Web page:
The company I am working for provides many products, services and experiences for their customers, and I need a single, general noun that describes all of these. Help!
posted by Glendale
on May 21, 2013 -
I run a blog about language learning and have ~9 months until a book of mine gets published. During that time, I'd like to grow my audience as much as possible, which basically means writing as many interesting articles as possible.
While I have a list of blog-post ideas, I'm currently living in book-related tunnel vision, and could use some outside input. If you knew someone who knew a lot about foreign languages and language learning, and was willing to do some research and write an article about anything you wanted, what would you want him/her to write about? What burning, unanswered questions do you have about languages, language learning, memory or any other related topics?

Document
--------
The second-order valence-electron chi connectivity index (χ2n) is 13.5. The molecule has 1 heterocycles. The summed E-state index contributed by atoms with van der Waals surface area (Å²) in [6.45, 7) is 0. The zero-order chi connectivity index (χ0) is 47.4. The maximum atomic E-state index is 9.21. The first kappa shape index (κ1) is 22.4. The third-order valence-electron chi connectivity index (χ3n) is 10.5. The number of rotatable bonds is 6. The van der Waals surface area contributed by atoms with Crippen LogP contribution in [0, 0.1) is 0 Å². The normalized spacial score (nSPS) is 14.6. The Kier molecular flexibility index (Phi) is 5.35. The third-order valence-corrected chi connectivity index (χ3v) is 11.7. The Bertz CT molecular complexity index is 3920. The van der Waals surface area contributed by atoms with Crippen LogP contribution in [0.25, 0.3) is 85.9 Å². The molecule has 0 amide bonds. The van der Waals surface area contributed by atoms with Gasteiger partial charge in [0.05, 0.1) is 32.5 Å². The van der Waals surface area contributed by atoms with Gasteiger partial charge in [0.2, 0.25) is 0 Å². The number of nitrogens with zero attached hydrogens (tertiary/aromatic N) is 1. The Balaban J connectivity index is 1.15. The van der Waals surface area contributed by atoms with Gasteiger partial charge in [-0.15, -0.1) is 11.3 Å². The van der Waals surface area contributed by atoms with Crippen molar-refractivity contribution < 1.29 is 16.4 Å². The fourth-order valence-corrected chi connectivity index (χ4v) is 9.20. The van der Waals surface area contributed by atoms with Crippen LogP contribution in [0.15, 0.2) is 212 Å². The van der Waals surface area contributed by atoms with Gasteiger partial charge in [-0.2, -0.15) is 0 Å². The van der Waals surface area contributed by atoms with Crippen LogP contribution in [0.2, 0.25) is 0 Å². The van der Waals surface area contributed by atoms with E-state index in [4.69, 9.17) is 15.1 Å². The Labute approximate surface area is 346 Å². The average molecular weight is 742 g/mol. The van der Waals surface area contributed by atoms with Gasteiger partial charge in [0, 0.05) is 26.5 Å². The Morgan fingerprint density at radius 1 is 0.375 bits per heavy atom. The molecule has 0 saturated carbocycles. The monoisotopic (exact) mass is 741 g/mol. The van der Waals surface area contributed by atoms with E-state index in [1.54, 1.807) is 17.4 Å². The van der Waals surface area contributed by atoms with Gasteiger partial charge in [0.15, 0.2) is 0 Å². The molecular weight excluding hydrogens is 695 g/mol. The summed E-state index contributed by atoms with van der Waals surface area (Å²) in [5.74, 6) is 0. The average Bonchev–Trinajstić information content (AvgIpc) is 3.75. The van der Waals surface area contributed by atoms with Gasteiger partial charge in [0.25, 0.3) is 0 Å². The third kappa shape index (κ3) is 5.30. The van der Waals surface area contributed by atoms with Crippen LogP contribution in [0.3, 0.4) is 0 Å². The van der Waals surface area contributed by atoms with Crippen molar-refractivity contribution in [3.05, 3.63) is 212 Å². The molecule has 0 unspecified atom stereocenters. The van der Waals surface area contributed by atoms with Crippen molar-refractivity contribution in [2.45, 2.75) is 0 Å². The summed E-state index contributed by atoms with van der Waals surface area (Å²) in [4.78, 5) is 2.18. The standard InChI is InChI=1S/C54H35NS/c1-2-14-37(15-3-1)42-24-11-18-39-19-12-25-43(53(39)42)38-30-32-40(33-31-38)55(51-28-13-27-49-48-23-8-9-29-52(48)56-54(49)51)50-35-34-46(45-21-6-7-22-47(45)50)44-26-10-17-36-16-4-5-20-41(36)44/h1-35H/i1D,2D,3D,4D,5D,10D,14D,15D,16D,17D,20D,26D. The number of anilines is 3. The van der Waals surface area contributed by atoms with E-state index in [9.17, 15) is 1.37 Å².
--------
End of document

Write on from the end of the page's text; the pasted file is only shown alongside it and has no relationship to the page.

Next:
posted by sdis
on May 19, 2013 -
At what point did the phrase "I'm/you're/we're hosed"
come into play in the US vernacular? Earliest record? From pop culture somewhere? Are there regions of the US that did not ever use this turn of phrase?
posted by juniperesque
on May 17, 2013 -
I am looking for a text file of a list of words (roughly the 5000-10000 most common English words) and their root word and root word language. My Google Fu only turns up single words or pages that I can type in a word to get to another page to get the etymology.
Wikipedia has some stuff, but it is sorted by language root, which is not what I am looking for.
I would like to have a long list of words in a text file so that I can manipulate it programatically. Comma separated or whatever, any format would be great.
Here is one use case:
Yoke - [list of words that have yoke in the etymological history] (Many, many many English words come from the root work for Yoke.)
All answers appreciated!
posted by Monkey0nCrack
on May 16, 2013 -
I studied Spanish in high school and college, and I even spent a semester abroad in Spain. At that point, I was very proficient at reading, writing, and speaking it. Sadly, in the 8 years since graduation, I feel as though I have forgotten everything.